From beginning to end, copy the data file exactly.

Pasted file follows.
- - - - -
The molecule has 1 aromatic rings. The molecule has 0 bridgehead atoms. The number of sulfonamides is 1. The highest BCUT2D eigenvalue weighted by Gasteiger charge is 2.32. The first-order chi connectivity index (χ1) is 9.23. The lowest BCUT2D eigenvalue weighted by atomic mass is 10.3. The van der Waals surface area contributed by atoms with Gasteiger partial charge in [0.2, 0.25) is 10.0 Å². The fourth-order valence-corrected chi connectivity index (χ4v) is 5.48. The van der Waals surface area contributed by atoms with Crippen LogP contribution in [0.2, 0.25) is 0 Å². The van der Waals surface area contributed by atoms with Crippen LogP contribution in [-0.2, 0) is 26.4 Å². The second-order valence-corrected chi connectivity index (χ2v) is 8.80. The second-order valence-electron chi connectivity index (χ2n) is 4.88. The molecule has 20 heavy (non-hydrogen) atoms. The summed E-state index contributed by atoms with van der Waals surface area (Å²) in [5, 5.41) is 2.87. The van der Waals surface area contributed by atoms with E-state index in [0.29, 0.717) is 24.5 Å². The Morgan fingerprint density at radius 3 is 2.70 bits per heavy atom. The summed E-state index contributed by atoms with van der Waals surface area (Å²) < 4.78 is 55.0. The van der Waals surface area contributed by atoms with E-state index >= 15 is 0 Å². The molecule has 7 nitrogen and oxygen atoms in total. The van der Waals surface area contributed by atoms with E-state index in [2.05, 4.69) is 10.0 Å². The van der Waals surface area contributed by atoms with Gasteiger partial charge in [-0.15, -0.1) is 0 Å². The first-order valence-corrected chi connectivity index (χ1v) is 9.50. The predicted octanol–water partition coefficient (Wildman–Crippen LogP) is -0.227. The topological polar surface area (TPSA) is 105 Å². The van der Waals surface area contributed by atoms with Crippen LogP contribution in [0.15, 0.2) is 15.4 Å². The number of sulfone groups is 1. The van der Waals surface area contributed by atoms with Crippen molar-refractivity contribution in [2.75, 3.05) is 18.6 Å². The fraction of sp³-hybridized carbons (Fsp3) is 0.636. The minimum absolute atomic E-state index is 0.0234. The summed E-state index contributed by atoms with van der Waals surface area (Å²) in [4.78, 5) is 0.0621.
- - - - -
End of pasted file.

The molecule has 1 aromatic rings. The molecule has 0 bridgehead atoms. The number of sulfonamides is 1. The highest BCUT2D eigenvalue weighted by Gasteiger charge is 2.32. The first-order chi connectivity index (χ1) is 9.23. The lowest BCUT2D eigenvalue weighted by atomic mass is 10.3. The van der Waals surface area contributed by atoms with Gasteiger partial charge in [0.2, 0.25) is 10.0 Å². The fourth-order valence-corrected chi connectivity index (χ4v) is 5.48. The van der Waals surface area contributed by atoms with Crippen LogP contribution in [0.2, 0.25) is 0 Å². The van der Waals surface area contributed by atoms with Crippen LogP contribution in [-0.2, 0) is 26.4 Å². The second-order valence-corrected chi connectivity index (χ2v) is 8.80. The second-order valence-electron chi connectivity index (χ2n) is 4.88. The molecule has 20 heavy (non-hydrogen) atoms. The summed E-state index contributed by atoms with van der Waals surface area (Å²) in [5, 5.41) is 2.87. The van der Waals surface area contributed by atoms with E-state index in [0.29, 0.717) is 24.5 Å². The Morgan fingerprint density at radius 3 is 2.70 bits per heavy atom. The summed E-state index contributed by atoms with van der Waals surface area (Å²) < 4.78 is 55.0. The van der Waals surface area contributed by atoms with E-state index >= 15 is 0 Å². The molecule has 7 nitrogen and oxygen atoms in total. The van der Waals surface area contributed by atoms with E-state index in [2.05, 4.69) is 10.0 Å². The van der Waals surface area contributed by atoms with Gasteiger partial charge in [-0.15, -0.1) is 0 Å². The first-order valence-corrected chi connectivity index (χ1v) is 9.50. The predicted octanol–water partition coefficient (Wildman–Crippen LogP) is -0.227. The topological polar surface area (TPSA) is 105 Å². The van der Waals surface area contributed by atoms with Crippen LogP contribution in [0.15, 0.2) is 15.4 Å². The number of sulfone groups is 1. The van der Waals surface area contributed by atoms with Crippen molar-refractivity contribution in [2.75, 3.05) is 18.6 Å². The fraction of sp³-hybridized carbons (Fsp3) is 0.636. The minimum absolute atomic E-state index is 0.0234. The summed E-state index contributed by atoms with van der Waals surface area (Å²) in [4.78, 5) is 0.0621.